As someone who has struggled with both mental health and addiction, for me it was a cycle. I’d get depressed and not want to think about what was going on with my life, and in effort to forget, I’d turn to a bottle. While that worked for a while, eventually it became my only coping mechanism. A vast majority of people that I’ve met in the community have dual diagnoses. I’ve seen everything from PTSD, depression, Borderline Personality, and more.

Now I want to introduce Emily and Josh, who are a part of the Sing and Share program. 

Can you tell us a bit about the role that music plays in your mental health journey?

Emily: I started playing guitar and piano at a young age, but when my addiction began, I stopped playing as much. When I got sent to outpatient wilderness rehab, I had a counselor that brought a guitar on our trips, and it made me find my love for music again. Getting out of wilderness, I bought myself a piano and played open mics and small gigs. Then when I was in inpatient, I started writing my own music about mental health and recovery.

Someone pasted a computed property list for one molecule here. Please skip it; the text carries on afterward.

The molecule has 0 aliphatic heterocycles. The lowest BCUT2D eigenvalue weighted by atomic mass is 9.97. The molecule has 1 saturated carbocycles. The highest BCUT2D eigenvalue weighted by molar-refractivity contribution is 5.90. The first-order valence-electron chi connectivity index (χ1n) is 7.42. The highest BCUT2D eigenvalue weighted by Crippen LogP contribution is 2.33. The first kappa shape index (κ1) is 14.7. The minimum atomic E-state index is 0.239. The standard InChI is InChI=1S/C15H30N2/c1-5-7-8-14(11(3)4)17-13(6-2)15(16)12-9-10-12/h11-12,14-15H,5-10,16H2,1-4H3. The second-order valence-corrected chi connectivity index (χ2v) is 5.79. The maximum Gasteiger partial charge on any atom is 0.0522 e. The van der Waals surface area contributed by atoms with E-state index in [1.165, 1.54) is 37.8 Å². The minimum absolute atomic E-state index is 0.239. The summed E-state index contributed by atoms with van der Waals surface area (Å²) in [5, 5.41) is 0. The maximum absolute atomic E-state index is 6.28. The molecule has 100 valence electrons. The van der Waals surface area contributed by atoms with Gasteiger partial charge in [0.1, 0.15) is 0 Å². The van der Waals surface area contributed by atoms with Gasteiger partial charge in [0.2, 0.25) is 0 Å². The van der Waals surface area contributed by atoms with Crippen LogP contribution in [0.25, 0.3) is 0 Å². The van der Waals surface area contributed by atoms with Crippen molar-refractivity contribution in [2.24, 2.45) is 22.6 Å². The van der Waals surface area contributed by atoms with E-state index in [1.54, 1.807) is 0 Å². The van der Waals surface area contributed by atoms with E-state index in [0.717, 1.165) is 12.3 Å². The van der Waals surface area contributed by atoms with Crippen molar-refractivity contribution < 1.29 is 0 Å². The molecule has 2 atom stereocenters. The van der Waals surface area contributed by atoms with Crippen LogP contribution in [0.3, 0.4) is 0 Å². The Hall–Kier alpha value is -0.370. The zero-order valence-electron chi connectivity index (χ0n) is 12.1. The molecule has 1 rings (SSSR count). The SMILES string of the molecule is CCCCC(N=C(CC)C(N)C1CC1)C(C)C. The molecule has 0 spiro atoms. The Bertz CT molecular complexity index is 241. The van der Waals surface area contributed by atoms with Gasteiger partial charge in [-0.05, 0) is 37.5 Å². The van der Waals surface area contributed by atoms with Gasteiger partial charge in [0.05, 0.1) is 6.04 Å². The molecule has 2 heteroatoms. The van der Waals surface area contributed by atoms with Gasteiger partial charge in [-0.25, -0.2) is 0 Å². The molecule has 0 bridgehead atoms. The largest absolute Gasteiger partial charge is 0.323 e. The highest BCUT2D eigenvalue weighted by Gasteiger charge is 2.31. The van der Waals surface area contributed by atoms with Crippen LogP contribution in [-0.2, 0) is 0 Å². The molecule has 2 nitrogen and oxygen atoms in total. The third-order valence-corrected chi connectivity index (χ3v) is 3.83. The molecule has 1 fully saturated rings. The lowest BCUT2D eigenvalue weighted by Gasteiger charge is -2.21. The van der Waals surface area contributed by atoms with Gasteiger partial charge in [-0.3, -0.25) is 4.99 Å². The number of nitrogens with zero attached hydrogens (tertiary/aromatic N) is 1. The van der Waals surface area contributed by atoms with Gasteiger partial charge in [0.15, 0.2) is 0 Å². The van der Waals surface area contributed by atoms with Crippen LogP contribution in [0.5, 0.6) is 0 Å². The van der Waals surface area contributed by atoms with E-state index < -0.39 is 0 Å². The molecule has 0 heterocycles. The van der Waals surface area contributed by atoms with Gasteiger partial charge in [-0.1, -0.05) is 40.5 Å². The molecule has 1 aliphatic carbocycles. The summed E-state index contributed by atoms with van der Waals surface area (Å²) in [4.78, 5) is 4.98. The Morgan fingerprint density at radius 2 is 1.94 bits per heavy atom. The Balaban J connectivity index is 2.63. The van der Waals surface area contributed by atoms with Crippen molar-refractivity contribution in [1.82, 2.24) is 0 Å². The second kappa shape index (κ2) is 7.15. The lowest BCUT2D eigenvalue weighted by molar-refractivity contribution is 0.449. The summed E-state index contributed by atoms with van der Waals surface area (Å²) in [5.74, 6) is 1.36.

Josh: Music played a huge role in my recovery. My first weeks of sobriety, I was playing Benjamin Todd’s “I Will Rise” on repeat. I was also writing and playing my own music every chance I got. Today, music still has that same effect. It has been and always will be a release for me. Regardless of the challenges I face, I can always find peace with a pen and piece of paper.


What was the most scary or challenging part of the program? The most rewarding?